Ireland is reportedly blocking efforts inside the European Union to formally blacklist Hezbollah as a terror organization. Britain recently initiated procedures to add the Iran-backed terror group to the E.U. blacklist, after Bulgarian officials linked Hezbollah to the July 2012 Burgas bombing that killed six civilians and a Cypriot court convicted a confessed Hezbollah member on terrorism-related charges. The U.S. has repeatedly called upon the E.U. to follow its example and ban the group, which has established deep roots on the Continent.
Ireland, which holds the E.U.’s rotating presidency, reportedly disagrees:
Government officials in Jerusalem accused Ireland on Wednesday of leading opposition inside the EU to placing Hezbollah, or at least its “military wing,” on the European Union’s terrorist black list. According to the officials, Ireland – which holds the EU’s rotating presidency – was supported in this position by Sweden and Finland at a working group on Tuesday that debated the issue. A consensus of the EU’s 27 states will be needed to blacklist Hezbollah’s “military wing,” a move now even backed by Germany and France.
Initial E.U. objections from Germany and France – which analysts attribute to fears that Hezbollah would retaliate both against European peacekeepers in southern Lebanon and potentially on E.U. soil – were reportedly overcome due to Hezbollah’s activities in Bulgaria, Cyprus, and Syria. The evidence that Hezbollah has conducted terrorist activities on E.U. soil – which includes the testimony of a confessed Hezbollah member convicted in Cyprus on terror-related charges – reportedly has not swayed the Irish.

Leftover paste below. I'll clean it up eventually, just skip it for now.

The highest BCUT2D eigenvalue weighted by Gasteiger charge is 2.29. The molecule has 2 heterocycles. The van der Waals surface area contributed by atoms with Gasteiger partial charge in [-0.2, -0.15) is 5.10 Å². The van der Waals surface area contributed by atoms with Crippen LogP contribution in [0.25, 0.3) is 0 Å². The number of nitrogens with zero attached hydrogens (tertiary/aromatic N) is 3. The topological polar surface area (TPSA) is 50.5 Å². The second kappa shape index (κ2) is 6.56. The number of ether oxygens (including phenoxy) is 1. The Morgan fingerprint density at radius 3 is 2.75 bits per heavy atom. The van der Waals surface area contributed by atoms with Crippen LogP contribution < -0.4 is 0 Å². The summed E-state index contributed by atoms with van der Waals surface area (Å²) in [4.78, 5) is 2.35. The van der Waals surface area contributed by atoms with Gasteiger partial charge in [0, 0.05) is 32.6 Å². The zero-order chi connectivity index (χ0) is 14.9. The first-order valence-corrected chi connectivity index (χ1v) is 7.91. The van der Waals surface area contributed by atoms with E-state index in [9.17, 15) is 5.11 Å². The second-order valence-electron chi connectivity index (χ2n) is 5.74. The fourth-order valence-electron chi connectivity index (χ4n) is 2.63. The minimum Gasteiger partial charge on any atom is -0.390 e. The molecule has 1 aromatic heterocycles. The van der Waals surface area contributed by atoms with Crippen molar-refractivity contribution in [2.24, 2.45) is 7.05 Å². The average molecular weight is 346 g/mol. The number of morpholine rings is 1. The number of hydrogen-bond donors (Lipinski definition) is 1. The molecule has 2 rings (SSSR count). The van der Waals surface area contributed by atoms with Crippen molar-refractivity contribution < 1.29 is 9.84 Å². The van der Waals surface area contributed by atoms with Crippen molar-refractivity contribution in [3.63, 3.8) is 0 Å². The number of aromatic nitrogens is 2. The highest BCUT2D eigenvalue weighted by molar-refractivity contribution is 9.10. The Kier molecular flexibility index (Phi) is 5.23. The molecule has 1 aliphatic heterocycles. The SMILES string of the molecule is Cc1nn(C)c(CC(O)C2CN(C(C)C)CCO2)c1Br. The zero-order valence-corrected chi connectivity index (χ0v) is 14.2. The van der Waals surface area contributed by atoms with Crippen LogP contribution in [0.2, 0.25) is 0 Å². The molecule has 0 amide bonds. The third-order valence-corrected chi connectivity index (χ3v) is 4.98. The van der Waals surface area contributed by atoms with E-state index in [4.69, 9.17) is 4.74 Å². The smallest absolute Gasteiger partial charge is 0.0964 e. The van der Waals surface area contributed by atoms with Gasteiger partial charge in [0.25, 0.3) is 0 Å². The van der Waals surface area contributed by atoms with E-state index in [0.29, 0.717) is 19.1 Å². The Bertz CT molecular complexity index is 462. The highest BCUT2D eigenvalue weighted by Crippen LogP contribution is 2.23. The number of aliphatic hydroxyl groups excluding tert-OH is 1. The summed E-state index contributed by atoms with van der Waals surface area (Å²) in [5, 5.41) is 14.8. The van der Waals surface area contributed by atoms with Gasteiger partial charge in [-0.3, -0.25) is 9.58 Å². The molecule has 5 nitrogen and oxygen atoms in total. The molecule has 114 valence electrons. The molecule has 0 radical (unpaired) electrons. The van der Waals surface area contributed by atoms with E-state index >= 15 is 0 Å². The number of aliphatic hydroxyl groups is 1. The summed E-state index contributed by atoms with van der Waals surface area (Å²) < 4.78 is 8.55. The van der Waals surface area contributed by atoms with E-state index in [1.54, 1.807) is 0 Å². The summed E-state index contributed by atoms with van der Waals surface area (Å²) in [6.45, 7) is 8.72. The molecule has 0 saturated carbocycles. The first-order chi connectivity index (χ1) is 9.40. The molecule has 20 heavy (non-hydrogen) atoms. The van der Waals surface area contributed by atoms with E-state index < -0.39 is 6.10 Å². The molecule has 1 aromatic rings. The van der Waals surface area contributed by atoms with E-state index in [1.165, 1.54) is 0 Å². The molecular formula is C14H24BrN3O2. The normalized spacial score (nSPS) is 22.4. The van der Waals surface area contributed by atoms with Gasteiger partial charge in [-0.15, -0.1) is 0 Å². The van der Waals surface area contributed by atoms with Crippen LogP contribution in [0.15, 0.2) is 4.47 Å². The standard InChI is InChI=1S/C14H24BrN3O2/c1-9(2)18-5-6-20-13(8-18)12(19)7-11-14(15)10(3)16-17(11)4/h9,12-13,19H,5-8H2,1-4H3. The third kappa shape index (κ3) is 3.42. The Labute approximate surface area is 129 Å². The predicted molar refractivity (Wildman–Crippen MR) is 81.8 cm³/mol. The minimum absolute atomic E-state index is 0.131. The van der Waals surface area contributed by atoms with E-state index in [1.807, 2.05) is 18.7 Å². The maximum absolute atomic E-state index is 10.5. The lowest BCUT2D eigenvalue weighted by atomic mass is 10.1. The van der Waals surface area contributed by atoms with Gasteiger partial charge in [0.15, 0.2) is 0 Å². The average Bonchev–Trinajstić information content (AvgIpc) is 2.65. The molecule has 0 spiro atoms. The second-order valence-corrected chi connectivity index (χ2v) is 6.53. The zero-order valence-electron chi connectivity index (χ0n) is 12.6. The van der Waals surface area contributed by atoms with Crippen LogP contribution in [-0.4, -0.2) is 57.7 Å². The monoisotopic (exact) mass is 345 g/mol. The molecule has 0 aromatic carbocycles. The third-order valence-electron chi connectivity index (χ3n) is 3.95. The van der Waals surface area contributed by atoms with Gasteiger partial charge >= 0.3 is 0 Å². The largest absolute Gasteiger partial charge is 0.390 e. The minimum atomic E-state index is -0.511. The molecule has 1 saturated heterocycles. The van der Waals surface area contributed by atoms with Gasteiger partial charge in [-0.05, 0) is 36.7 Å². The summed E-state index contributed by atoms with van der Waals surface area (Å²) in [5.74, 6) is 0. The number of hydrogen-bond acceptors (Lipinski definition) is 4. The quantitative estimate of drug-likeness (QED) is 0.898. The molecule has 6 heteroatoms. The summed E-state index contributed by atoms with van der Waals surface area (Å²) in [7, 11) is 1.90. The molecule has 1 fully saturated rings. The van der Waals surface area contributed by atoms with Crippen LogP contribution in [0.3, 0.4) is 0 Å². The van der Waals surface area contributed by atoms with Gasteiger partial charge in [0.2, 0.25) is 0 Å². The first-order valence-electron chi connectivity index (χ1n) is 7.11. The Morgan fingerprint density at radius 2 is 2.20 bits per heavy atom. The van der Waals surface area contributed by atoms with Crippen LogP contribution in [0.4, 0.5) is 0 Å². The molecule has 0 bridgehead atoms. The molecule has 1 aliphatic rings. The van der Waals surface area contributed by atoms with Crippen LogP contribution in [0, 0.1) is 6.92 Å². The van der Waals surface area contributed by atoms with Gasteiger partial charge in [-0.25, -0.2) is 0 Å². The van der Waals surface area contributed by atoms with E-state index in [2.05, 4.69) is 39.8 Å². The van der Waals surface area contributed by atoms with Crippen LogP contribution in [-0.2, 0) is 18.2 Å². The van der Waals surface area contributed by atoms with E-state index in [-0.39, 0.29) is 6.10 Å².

Ireland has often found itself the subject of international criticism for permitting and promoting vociferous anti-Israel activity bordering on anti-Semitism. Bilateral Israeli-Irish ties have been strained by Dublin’s funding of NGO’s that promote among other things boycott efforts against Israel. In addition to promoting pro-boycott NGO’s, Ireland has also funded artists who bolstered boycotts of Israel.
The Simon Wiesenthal Center implicated global boycott efforts as anti-Semitic:
“Enough is enough,” Rabbi Abraham Cooper, associate dean of the Simon Wiesenthal Center, told the Post from Jerusalem. “It’s high time the Jewish world and all those truly interested in a true peace in the Holy Land to have a zero tolerance for campaigners for BDS – an anti-Semitic, anti-peace poison pill.”
Earlier this year the country’s national broadcasting regulator rejected claims that prominent broadcaster Vincent Browne had engaged in anti-Semitic rhetoric when he described the Israel as “the cancer in foreign affairs” on his late-night show. The rhetorical move to label Jewry a cancer is considered a canonical anti-Semitic trope.
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